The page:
Wednesday, February 20, 2008

Wednesday word, 20 Feb 2008

Wednesday, Second Week of Lent (20 Feb 2008) Jer 18. 18-20; Ps 31; Mt 20. 17-28
Homily of Fr. Paul Panaretos, S.J.
Deeply Embedded

In the culture of the Near East one person representing others was typical. Other prophets before Jeremiah and after him could remind God like Jeremiah: Remember that I stood before you to speak in their behalf. Those who refused to listen to Jeremiah decided to get rid of him, as if silencing him would silence God.

The parallel with Jesus is clear. For us God became human in Jesus in order to atone once for all for our wanderings from God. We heard the third and most detailed of the predictions Jesus made to his disciples that he would be rejected, “mocked and scourged and crucified... and raised on the third day.”

They did not understand. “You do not know what you are asking.” Jesus did not speak those words to the mother of James and John Zebedee but to her sons. She represented them. If one person representing others were common in the culture of the Near East, why did they not understand? Because they were swayed by exaltation rather than by selflessness.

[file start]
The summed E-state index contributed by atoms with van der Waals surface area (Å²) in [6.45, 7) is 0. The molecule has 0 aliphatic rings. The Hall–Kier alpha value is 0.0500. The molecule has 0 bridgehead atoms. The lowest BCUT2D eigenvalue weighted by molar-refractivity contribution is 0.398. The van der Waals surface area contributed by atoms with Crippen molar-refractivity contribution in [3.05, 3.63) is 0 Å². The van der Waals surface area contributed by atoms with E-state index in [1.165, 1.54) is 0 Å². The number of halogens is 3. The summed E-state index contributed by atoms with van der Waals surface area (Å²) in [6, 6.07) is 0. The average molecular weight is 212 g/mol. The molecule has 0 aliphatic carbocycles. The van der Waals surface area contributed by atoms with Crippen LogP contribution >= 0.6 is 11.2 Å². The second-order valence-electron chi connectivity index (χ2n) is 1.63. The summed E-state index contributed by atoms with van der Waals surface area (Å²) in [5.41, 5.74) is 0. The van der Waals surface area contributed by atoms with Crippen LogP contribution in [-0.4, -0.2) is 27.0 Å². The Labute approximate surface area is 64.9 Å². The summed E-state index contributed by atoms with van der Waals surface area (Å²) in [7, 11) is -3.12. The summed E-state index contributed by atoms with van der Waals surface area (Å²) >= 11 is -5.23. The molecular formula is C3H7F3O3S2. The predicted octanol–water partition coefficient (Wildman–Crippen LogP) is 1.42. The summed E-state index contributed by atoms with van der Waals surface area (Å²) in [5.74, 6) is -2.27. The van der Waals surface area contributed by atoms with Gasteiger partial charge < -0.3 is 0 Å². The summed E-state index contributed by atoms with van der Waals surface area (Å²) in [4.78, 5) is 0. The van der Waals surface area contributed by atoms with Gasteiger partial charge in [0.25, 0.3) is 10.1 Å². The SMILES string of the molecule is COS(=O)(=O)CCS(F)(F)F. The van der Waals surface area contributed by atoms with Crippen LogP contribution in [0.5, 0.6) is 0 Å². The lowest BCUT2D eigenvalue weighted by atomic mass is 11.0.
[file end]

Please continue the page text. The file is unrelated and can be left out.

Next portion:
God accepted the death of one just man to forgive the sins of many. This was deeply embedded in Jewish tradition. Any death had power to atone if bound up with repentance-- even a criminal’s. The death of any Israelite had more atoning power if he made his declaration on his death bed. The death of a righteous man was even more powerful because it was to the advantage of others.

Just or righteous means far more than innocent. Three times Pilate declared Jesus innocent: twice, I find this man not guilty/1/; once, no capital crime has been committed by him (crucifixion was capital punishment), and Herod concurred./2/ So how was Jesus the just man? Jesus forgave his executioners from his cross; and from his deathbed cross Jesus entrusted his life and mission to God: Father, into your hands I commend my spirit./3/ Jesus’ dying declaration fulfilled and demonstrated total devotion to God. This is not easy to do, especially because we are often tempted to seek our exaltation. Entrusting ourselves to God is how we participate in Jesus’ dying and rising, how Jesus raises us with him.
/1/ Luke 23.4, 14; and John 19.4, 6.
/2/ Luke 23.15.
/3/ Luke 23.46

J. Jeremias surveyed the atoning power of death in Israel in his New Testament Theology: The Proclamation of Jesus, trans. John Bowden (NY: Charles Scribner’s Sons, 1971), pp. 286-299.
Wiki-image of Repin's Jeremiah is in the public domain.

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